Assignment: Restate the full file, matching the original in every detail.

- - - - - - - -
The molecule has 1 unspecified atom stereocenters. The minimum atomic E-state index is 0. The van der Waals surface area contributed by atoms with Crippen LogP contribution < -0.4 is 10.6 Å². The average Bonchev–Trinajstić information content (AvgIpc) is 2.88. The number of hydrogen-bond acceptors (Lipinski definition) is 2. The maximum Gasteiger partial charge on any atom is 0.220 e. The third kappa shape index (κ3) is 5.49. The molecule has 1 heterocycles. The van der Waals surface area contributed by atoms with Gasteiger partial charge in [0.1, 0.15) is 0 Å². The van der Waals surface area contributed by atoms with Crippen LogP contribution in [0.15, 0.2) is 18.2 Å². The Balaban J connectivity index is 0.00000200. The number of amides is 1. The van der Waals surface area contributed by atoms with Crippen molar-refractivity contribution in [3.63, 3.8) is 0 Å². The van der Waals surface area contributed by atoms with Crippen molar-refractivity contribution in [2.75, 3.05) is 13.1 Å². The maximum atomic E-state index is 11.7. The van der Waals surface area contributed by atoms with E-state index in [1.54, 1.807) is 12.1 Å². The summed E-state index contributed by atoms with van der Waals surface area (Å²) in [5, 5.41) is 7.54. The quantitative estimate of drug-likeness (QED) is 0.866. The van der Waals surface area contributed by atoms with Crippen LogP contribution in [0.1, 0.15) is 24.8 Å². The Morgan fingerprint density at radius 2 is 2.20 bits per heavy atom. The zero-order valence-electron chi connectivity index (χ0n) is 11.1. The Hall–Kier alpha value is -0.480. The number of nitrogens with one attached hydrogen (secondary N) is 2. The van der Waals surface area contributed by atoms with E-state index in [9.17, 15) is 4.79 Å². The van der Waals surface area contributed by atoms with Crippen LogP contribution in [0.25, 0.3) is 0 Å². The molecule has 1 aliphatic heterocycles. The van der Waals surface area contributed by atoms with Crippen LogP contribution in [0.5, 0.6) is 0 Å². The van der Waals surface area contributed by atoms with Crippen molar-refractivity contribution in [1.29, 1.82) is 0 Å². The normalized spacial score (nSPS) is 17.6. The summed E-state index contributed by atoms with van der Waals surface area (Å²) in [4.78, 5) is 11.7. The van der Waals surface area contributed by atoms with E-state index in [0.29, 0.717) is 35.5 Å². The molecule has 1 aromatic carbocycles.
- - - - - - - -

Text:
The molecule has 1 unspecified atom stereocenters. The minimum atomic E-state index is 0. The van der Waals surface area contributed by atoms with Crippen LogP contribution < -0.4 is 10.6 Å². The average Bonchev–Trinajstić information content (AvgIpc) is 2.88. The number of hydrogen-bond acceptors (Lipinski definition) is 2. The maximum Gasteiger partial charge on any atom is 0.220 e. The third kappa shape index (κ3) is 5.49. The molecule has 1 heterocycles. The van der Waals surface area contributed by atoms with Gasteiger partial charge in [0.1, 0.15) is 0 Å². The van der Waals surface area contributed by atoms with Crippen LogP contribution in [0.15, 0.2) is 18.2 Å². The Balaban J connectivity index is 0.00000200. The number of amides is 1. The van der Waals surface area contributed by atoms with Crippen molar-refractivity contribution in [3.63, 3.8) is 0 Å². The van der Waals surface area contributed by atoms with Crippen molar-refractivity contribution in [2.75, 3.05) is 13.1 Å². The maximum atomic E-state index is 11.7. The van der Waals surface area contributed by atoms with E-state index in [1.54, 1.807) is 12.1 Å². The summed E-state index contributed by atoms with van der Waals surface area (Å²) in [5, 5.41) is 7.54. The quantitative estimate of drug-likeness (QED) is 0.866. The van der Waals surface area contributed by atoms with Crippen LogP contribution in [0.1, 0.15) is 24.8 Å². The Morgan fingerprint density at radius 2 is 2.20 bits per heavy atom. The zero-order valence-electron chi connectivity index (χ0n) is 11.1. The Hall–Kier alpha value is -0.480. The number of nitrogens with one attached hydrogen (secondary N) is 2. The van der Waals surface area contributed by atoms with E-state index in [9.17, 15) is 4.79 Å². The van der Waals surface area contributed by atoms with Crippen LogP contribution in [0.25, 0.3) is 0 Å². The molecule has 1 aliphatic heterocycles. The van der Waals surface area contributed by atoms with Crippen LogP contribution in [0.5, 0.6) is 0 Å². The van der Waals surface area contributed by atoms with Crippen molar-refractivity contribution in [1.29, 1.82) is 0 Å². The normalized spacial score (nSPS) is 17.6. The summed E-state index contributed by atoms with van der Waals surface area (Å²) in [4.78, 5) is 11.7. The van der Waals surface area contributed by atoms with E-state index in [0.29, 0.717) is 35.5 Å². The molecule has 1 aromatic carbocycles.